Nearly a month after her unexpected Oscar nomination stirred controversy and speculation, English actor Andrea Riseborough has broken her silence.
In a cover story for the Hollywood Reporter published Wednesday, the “To Leslie” star reflected on her road to the 2023 Oscars — which was supported by several A-listers — and the academy’s resulting investigation into her awards campaign.
“I am grateful for the conversation because it must be had,” she told THR. “It has deeply impacted me.”
This year’s awards season has “been confusing” for first-time Oscar nominee Riseborough, 41, who has starred in films including “Amsterdam,” “Birdman” and “W.E.” In director Michael Morris’ low-budget “To Leslie,” Riseborough stars as an addict who is trying to break free from her demons.
“To Leslie” seemed to fly under the radar after its March 2022 premiere until word of Riseborough’s performance got around via social media campaigns and Hollywood circles.
Charlize Theron, Edward Norton, Gwyneth Paltrow and Jennifer Aniston were among the stars who hosted “To Leslie” screenings — reportedly doing the work that distributor Momentum Pictures’ did not.
Riseborough said she and actor Mary McCormack, who is married to the director of “To Leslie,” also reached out to friends to watch the film and spread the word. The “Amsterdam” actor also said she appeared at screenings and Q&As where audience members would share personal connections with addiction.
When the Oscar nominations were revealed on Jan. 24, Riseborough said she was just as surprised as Hollywood.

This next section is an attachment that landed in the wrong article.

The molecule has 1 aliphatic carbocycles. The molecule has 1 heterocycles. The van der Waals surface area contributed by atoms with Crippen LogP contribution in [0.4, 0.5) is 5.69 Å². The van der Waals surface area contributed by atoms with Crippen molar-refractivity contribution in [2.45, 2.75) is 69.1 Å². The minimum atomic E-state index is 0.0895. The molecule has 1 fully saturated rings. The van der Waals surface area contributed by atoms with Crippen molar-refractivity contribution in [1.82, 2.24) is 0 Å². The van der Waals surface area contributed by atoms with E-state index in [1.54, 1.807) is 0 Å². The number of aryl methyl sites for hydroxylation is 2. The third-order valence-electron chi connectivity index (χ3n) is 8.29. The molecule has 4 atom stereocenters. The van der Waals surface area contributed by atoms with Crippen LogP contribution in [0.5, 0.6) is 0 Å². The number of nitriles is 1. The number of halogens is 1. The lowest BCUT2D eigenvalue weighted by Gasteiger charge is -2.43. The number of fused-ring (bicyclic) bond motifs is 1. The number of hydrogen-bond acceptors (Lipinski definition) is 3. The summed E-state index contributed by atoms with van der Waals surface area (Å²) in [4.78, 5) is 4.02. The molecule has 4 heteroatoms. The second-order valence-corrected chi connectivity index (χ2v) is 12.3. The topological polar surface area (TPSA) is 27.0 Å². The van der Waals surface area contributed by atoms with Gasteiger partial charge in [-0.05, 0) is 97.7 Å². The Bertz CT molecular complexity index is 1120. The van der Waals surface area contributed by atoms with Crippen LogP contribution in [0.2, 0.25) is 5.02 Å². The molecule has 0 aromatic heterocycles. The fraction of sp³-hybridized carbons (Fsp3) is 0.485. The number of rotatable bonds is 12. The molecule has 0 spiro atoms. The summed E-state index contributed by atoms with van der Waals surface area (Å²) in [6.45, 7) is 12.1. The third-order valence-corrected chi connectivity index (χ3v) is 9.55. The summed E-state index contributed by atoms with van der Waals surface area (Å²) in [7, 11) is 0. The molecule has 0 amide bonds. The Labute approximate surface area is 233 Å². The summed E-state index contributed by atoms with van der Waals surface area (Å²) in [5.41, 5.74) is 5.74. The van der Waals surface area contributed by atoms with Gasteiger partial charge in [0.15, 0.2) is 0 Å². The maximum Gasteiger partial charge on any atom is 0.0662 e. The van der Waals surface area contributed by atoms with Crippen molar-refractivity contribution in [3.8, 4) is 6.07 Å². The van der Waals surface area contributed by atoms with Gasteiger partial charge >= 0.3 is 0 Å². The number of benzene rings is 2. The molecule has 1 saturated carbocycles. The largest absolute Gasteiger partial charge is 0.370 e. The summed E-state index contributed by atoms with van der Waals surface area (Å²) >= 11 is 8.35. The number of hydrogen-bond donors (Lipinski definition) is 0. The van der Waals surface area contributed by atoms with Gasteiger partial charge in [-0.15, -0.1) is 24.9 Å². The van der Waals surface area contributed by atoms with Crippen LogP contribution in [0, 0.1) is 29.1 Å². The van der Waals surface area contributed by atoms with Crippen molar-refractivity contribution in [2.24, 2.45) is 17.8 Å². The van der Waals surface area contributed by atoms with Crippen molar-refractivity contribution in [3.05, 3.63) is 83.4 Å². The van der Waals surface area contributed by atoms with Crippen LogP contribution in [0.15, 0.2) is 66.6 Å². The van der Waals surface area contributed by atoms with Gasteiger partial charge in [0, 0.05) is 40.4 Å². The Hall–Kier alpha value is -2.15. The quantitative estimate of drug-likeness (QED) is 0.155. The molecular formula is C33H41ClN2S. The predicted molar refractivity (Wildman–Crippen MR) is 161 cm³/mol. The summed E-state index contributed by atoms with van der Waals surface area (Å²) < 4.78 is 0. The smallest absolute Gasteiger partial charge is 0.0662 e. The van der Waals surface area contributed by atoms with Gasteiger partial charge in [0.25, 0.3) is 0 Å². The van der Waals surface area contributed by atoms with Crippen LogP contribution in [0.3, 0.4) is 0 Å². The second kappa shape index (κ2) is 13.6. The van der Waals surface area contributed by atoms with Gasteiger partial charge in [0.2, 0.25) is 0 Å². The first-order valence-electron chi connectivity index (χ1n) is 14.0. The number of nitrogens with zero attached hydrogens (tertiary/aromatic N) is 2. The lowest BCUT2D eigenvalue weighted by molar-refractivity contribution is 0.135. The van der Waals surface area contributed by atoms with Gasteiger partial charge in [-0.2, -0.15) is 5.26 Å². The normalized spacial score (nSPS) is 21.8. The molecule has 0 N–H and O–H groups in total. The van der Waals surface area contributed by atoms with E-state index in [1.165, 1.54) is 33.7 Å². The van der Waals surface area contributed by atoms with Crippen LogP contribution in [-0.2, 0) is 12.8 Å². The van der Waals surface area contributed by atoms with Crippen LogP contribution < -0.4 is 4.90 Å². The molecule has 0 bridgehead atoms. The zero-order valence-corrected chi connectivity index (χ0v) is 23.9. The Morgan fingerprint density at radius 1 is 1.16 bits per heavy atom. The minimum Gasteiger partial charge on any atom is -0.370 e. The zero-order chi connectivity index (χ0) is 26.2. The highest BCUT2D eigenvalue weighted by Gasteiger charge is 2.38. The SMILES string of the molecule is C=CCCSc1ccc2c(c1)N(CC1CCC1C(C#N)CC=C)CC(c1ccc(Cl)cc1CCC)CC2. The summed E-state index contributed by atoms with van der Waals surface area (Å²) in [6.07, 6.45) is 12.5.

“But the very realistic part of me that has been doing this for 20 years didn’t think this would happen,” she told THR. “I don’t think that you dare to allow yourself to imagine that that would happen to something that you shot in 19 days.”
Days after the shocking nomination that happened to shut out contenders Viola Davis (“The Woman King”) and Danielle Deadwyler (“Till”), the Motion Picture Academy launched an investigation into Riseborough’s campaign. On Jan. 31, the academy announced that Riseborough’s nomination will stand and the academy will work to refine and clarify the rules around awards campaigning.
“It not only makes sense that this conversation would be sparked, but it is necessary,” Riseborough told THR. “The film industry is abhorrently unequal in terms of opportunity. I’m mindful not to speak for the experience of other people because they are better placed to speak, and I want to listen.”
She said awards season campaigning has long been “acerbically exclusive” and that she’s “been working toward discovering” measures that “best encourage meritocracy.”
Riseborough said she’s grateful for the attention “To Leslie” has received, despite the controversy swirling around it.
“I suppose it’s a really bright ray of light. When any of us engage in anything, we want for that piece of work to be absorbed in some way,” she said. “You can’t control how people absorb it.”
(Los Angeles Times staff writers Nardine Saad and Josh Rottenberg contributed to this report.)
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